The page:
Tired of snow? Think spring and start building a birdhouse

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I know it seems like this winter will never end, but days are getting longer, and just a few days ago, I finally saw blue sky and felt the warmth of sunshine.

With longer days and bright sunshine comes hope in the form of bird song. And no voices sound better on a cold February day than those of eastern bluebirds, Carolina chickadees, tufted titmice and Carolina wrens.

Keeping busy

It will be at least another month before these birds start building nests and another few weeks until they lay eggs, so there’s still time to build a few nest boxes for these cavity-nesting backyard birds. Few backyard projects are more rewarding.

The supply of dead trees and natural cavities limits the number of cavity-nesters that inhabit any area. Providing nest boxes is a simple solution to this nest site shortage.

But only cavity-nesters, not open nesters such as robins and cardinals, use nest boxes or birdhouses. Only cavity-nesters have the strong feet and fearless curiosity required to explore deep, dark nooks and crannies.

Species

The birds that use nest boxes vary with habitat. Eastern bluebirds prefer open country with a few scattered trees. Hay fields, pastures, cemeteries, and golf courses are ideal bluebird habitat, and if there’s a pond or wetland nearby, tree swallows may also use nest boxes in these areas.

If you live in a wooded area, don’t expect bluebirds. Chickadees, titmice, wrens, and maybe even white-breasted nuthatches use nest boxes in more wooded settings.

A simple four-inch by four-inch by 10-inch box with an inch-and-a-half hole is all bluebirds and these other small cavity-nesters require. Build a bigger box (8-inch by 8-inch by 18-inches high with a three inch hole), and you might get an eastern screech-owl or American kestrel.

Materials

Any untreated lumber will do, but exterior plywood is relatively inexpensive and ages well. Use stock that’s three-quarters to one inch thick. It insulates nests from spring chills and summer heat.

The actual design and appearance of the box are unimportant to cavity-nesting birds. They simply require a secure site that protects the nest from foul weather and predators.

Tips

Here are a few basic tips to keep in mind.

• Assemble with galvanized screws to increase the life of the box.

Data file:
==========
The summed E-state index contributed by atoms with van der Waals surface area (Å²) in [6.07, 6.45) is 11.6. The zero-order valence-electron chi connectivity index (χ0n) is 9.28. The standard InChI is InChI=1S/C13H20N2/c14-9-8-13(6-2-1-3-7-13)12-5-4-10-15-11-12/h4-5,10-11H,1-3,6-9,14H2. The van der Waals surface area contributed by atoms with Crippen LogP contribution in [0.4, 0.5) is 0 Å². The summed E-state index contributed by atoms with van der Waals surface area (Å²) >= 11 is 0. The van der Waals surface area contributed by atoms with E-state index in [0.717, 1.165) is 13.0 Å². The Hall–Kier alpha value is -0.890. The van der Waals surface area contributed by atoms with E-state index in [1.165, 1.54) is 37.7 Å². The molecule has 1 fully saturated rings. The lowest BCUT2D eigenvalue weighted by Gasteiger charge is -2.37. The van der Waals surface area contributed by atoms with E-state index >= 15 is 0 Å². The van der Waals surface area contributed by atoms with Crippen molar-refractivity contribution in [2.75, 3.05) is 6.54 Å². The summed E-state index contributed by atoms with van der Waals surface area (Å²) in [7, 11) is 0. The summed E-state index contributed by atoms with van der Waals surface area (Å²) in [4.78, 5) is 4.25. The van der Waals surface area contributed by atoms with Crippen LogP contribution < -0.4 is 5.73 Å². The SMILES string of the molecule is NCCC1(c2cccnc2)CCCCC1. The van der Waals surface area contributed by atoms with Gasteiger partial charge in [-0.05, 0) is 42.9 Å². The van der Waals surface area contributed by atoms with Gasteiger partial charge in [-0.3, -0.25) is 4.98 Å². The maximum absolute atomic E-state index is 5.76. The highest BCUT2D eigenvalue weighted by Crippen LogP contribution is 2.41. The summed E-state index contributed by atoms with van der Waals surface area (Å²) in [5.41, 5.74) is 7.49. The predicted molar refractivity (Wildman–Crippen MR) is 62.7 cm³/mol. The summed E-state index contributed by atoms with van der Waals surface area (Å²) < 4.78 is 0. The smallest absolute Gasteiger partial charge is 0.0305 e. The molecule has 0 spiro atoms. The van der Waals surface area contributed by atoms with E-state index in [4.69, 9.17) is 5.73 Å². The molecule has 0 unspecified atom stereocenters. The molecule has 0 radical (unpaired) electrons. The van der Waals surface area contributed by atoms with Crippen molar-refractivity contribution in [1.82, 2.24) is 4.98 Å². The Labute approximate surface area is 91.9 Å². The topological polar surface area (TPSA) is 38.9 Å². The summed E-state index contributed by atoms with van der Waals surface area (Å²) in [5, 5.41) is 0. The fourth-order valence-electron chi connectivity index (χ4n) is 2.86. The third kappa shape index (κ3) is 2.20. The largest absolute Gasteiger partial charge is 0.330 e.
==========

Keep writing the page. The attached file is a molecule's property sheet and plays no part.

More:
• It’s not necessary to paint or stain nest boxes, but use light colored earth tones if you do. They absorb less heat and are less conspicuous to vandals.

Put a shingle or several coats of water sealer on the roof; it receives the greatest exposure and weathers faster than the sides. Do not paint the inside of the box.

• Be sure the box can be opened from the front or side for easy monitoring and cleaning. A box that can’t be opened and cleaned is worthless after just one nest.

• Place the top of the entrance hole an inch below the roof. Keeping the hole high makes it more difficult for raccoons and cats to reach in and grab the contents of the nest.

Protection

And because raccoons and cats are so common, protect the nest box from below with a metal predator baffle. A good baffle costs $25 to $50, will last a lifetime, and prevents a nest box from becoming a predator feeder. I prefer to have fewer predator-proof boxes than many predator feeders.

• Extend the roof at least five inches over the front of the box to protect the hole from wind-blown rain and marauding paws. Drill four quarter-inch holes in the floor so the box drains well if it does get wet.

• Never put a perch on the outside of a box. Cavity-nesters have strong feet and easily cling to vertical wooden surfaces. A perch only invites house sparrows to use and defend the box.

• Finally, boxes should be in place by mid March. Use plastic coated number 12 or 14 electrical wire to strap boxes to posts. Hang boxes so they will be shaded during hot summer afternoons, and orient the hole to avoid prevailing winds and driving rain.

Plans

For more information and detailed nest box plans, visit www.nestwatch.org and click the “Learn” button. Then teach a child about cavity-nesters this spring.

About the Author

Scott Shalaway, who holds a Ph.D. in wildlife ecology from Michigan State University, writes from his home in rural West Virginia. A former faculty member at Oklahoma State University and the University of Oklahoma Biological Station, he has been writing a weekly nature column for newspapers and freelancing for magazines since 1986. Send questions and comments to scottshalaway@gmail.com. You can also visit his Web site, http://scottshalaway.googlepages.com. More Stories by Scott Shalaway

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